To increase consumption of our region’s wines, we need wines with desirable sensory characteristics, products that present no risk, perceived or real, to the health of individuals and the environment, and distinctive wines that are of a competitive price per quality, while remaining profitable.

There is no question that the development and application of new technologies can assist the industry in meeting these challenges. Winemakers in our part of the world must become more sophisticated in applying new technologies, when appropriate, while maintaining the cultural and traditional nature of our industry.

Through the exchange of scientific research findings, student scholarships, and practically oriented industry symposia, the American Society for Enology and Viticulture–Eastern Section has been working to aid the industry in meeting today’s challenges.

A significant portion of the Society’s revenues go toward providing scholarships to viticulture and enology students working throughout the region. In virtually every state in the Midwest and East, ASEV-ES students are engaged in practical research studies that could impact our industry. Most of these students are training to become our industry’s future grape growers and winemakers.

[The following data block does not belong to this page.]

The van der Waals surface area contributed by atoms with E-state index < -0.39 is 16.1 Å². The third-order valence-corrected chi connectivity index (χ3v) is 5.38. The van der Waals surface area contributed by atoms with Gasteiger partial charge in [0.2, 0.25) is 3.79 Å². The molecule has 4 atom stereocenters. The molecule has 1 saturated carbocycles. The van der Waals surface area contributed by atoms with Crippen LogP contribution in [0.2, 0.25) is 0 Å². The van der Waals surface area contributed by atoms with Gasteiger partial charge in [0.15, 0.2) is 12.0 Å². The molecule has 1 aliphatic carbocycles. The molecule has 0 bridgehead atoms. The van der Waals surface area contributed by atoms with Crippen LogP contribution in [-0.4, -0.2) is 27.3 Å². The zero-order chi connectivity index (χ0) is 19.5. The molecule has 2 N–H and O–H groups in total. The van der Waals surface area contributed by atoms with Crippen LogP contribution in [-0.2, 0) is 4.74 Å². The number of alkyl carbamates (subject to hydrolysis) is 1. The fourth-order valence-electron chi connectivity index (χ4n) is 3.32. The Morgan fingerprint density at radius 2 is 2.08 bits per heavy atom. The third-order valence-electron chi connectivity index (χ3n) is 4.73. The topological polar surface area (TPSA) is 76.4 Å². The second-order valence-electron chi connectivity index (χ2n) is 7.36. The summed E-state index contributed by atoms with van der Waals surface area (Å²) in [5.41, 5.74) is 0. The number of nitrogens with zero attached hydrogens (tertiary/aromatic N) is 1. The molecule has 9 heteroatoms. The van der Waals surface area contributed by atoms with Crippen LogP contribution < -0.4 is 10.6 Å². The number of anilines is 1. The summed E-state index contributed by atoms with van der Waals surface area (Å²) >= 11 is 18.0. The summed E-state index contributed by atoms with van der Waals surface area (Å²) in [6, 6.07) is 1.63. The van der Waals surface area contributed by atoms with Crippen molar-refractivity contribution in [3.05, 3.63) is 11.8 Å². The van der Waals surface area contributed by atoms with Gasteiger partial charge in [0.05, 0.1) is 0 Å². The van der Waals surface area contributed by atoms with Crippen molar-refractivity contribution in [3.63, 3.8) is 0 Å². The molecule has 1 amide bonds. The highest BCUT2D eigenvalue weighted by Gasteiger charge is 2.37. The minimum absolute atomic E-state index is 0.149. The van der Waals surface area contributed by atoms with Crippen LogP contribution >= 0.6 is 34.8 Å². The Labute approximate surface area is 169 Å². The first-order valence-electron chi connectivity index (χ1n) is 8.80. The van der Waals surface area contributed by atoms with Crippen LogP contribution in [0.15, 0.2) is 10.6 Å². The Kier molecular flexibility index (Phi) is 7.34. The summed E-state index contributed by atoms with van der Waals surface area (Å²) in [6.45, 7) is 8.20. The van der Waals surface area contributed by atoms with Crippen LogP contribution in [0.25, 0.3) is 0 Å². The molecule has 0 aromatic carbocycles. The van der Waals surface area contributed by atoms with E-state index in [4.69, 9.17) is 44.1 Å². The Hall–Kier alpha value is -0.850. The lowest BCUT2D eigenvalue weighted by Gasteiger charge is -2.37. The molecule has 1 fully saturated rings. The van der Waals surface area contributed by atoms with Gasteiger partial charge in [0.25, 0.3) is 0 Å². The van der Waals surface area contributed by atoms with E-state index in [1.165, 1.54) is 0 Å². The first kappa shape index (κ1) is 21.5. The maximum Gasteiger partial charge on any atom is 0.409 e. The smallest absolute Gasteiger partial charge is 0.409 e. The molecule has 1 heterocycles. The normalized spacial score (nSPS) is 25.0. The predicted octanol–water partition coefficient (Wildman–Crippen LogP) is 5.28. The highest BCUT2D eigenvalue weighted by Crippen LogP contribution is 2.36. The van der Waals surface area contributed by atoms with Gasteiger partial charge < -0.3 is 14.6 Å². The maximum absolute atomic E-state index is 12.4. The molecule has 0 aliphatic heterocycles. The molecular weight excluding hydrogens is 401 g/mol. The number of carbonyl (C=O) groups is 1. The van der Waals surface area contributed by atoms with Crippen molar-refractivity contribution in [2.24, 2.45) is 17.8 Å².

In recent years, the Society has sponsored symposia on a broad range of practical vineyard and winery issues, including a cork symposium, and programs on varietal wine production, sparkling wines, wine taints, and grapes, wines and the environment. The purpose of these programs has been to provide the best technically oriented information available, to allow our industry to reach its full potential.

The American Society for Enology and Viticulture–Eastern Section is the professional society for your industry. Your support of the Society helps to assure that all of us meet the challenges of today and the future. If you are not a member, I urge you to become one today. Membership is very inexpensive.

III. Annual Meeting of the American Society for Enology and Viticulture, 2005. I am pleased to announce that the 2005 annual meeting of the American Society for Enology and Viticulture–Eastern Section will be held July 13-15 in St. Louis, Missouri, at the Millennium Hotel. This spectacular facility, on the banks of the Mississippi, is within walking distance of the Arch and downtown cultural attractions.